Further, 1-axis horizontal tracking provided much greater output than did 1-axis vertical tracking below 65o N and S, whereas output was similar elsewhere. Tracking of any kind provided little benefit over optimal tilting above 75o N and 60o S. For reference, Iceland, whose southern border is the furthest north of any country in the world, centers at 65 oN.

The benefits of both tilting and tracking generally increase with increasing latitude. In fact, surprisingly, annually averaged, more sunlight reaches tilted or tracked panels from 80-90o S (over the South Pole) than over any other latitude.

Another finding was that tilting and tracking benefit more the cities at a given latitude with less aerosol and cloud cover than they do cities with more aerosol and cloud cover at that latitude.

In sum, for optimal utility PV output, 1-axis horizontal tracking is recommended, except at the highest latitudes, where optimal tilting is sufficient. However, decisions about panel configuration also require knowing tracking equipment and land costs, which were not evaluated in this study. Installers should also calculate optimal tilt angles for their location for more accuracy. Models that ignore optimal tilting for rooftop PV and utility PV tracking may underestimate significantly country or world PV potential.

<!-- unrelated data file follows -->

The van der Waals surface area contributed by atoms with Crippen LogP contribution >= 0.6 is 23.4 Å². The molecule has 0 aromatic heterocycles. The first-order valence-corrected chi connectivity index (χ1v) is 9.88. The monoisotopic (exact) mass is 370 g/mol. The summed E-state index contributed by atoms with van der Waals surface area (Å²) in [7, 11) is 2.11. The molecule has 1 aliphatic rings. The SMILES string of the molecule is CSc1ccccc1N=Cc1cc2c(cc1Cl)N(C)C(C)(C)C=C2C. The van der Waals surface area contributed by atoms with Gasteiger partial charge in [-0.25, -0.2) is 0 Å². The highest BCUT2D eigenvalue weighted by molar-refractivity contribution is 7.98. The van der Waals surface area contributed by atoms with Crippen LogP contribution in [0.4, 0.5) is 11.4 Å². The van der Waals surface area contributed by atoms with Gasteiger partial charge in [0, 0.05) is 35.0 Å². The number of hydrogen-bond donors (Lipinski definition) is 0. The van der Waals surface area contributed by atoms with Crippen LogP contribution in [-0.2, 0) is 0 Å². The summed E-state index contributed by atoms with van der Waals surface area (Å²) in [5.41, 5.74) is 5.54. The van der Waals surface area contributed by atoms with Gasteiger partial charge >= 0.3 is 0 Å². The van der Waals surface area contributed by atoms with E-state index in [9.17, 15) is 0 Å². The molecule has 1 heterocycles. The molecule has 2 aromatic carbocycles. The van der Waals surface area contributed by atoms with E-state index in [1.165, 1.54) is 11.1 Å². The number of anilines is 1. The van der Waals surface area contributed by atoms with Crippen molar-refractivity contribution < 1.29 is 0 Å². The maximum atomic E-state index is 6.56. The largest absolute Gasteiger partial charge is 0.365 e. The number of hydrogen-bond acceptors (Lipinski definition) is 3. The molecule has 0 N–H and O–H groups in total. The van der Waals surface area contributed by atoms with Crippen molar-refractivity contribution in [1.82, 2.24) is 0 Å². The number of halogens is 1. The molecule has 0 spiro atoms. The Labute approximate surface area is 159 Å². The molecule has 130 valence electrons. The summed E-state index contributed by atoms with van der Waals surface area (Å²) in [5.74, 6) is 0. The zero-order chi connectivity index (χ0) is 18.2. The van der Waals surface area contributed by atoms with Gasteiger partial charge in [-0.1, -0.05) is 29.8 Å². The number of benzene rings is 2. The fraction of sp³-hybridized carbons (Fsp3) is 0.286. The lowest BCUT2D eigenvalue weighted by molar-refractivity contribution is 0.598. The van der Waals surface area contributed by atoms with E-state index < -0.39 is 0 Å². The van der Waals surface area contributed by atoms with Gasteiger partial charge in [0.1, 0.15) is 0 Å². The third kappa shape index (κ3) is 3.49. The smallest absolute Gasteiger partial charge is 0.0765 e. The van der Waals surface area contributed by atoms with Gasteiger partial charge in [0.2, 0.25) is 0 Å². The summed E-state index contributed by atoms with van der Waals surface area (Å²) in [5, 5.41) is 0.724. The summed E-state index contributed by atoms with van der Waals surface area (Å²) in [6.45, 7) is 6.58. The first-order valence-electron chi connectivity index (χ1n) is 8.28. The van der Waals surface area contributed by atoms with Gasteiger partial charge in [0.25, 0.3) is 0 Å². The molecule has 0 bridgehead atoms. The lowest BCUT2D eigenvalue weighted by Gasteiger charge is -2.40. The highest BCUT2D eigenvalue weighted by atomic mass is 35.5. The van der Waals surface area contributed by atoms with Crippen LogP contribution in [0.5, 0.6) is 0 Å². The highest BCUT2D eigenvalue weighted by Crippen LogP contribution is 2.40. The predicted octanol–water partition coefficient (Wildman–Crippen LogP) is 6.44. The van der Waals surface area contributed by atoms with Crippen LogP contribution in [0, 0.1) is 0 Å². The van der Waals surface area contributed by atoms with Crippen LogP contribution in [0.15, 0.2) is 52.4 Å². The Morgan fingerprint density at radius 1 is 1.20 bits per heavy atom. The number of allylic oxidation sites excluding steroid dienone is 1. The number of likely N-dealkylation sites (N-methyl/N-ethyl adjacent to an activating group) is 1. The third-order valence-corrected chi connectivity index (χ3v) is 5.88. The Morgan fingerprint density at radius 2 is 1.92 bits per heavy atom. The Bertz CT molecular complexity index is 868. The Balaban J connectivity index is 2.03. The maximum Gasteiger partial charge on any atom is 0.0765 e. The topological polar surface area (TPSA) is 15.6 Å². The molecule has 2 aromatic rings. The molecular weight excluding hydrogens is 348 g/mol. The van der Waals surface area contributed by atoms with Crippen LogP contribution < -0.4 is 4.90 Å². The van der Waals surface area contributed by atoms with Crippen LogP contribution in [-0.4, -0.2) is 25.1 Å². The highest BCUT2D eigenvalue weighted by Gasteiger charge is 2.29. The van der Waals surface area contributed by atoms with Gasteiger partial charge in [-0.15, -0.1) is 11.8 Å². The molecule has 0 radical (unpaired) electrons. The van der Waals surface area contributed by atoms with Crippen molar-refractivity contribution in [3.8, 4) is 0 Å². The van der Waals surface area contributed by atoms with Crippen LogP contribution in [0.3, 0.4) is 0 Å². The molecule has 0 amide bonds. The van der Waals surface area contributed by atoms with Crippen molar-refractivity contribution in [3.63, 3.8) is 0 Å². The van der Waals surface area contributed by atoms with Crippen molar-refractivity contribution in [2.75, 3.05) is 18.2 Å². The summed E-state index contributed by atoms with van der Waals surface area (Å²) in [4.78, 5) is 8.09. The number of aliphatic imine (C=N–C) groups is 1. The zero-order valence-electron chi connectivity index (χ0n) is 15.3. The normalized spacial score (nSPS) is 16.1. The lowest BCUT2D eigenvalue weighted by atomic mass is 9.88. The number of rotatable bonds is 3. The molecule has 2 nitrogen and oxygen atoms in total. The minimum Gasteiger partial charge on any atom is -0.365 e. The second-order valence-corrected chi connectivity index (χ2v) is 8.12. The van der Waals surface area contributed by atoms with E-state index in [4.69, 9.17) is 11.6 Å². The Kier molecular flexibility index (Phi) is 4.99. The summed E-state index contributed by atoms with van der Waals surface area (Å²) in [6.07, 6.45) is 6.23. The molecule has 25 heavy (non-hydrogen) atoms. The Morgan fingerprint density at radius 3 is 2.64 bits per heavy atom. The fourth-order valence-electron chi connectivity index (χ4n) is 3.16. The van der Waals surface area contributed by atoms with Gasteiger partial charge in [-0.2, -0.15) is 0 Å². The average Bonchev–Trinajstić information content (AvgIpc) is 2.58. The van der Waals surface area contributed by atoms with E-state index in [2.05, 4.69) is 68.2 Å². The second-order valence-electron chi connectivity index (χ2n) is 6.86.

The major result of this study is that there is an enormous potential for solar PV output, even in high latitudes, where most people think the sun hardly shines. By capturing sunlight directly when the sun is low, even close to the horizon, it is possible to enhance substantially solar PV output, making PV viable most everywhere in the world. This is good news for future life on Earth.

These findings are described in the article entitled World estimates of PV optimal tilt angles and ratios of sunlight incident upon tilted and tracked PV panels relative to horizontal panels, recently published in the journal Solar EnergyThis work was conducted by Mark Z. Jacobson and Vijaysinh Jadhav from Stanford University.

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Cite this article as:
Mark Z. Jacobson. How To Maximize Solar Output Where The Sun Hardly Shines, Science Trends, 2018. Available at: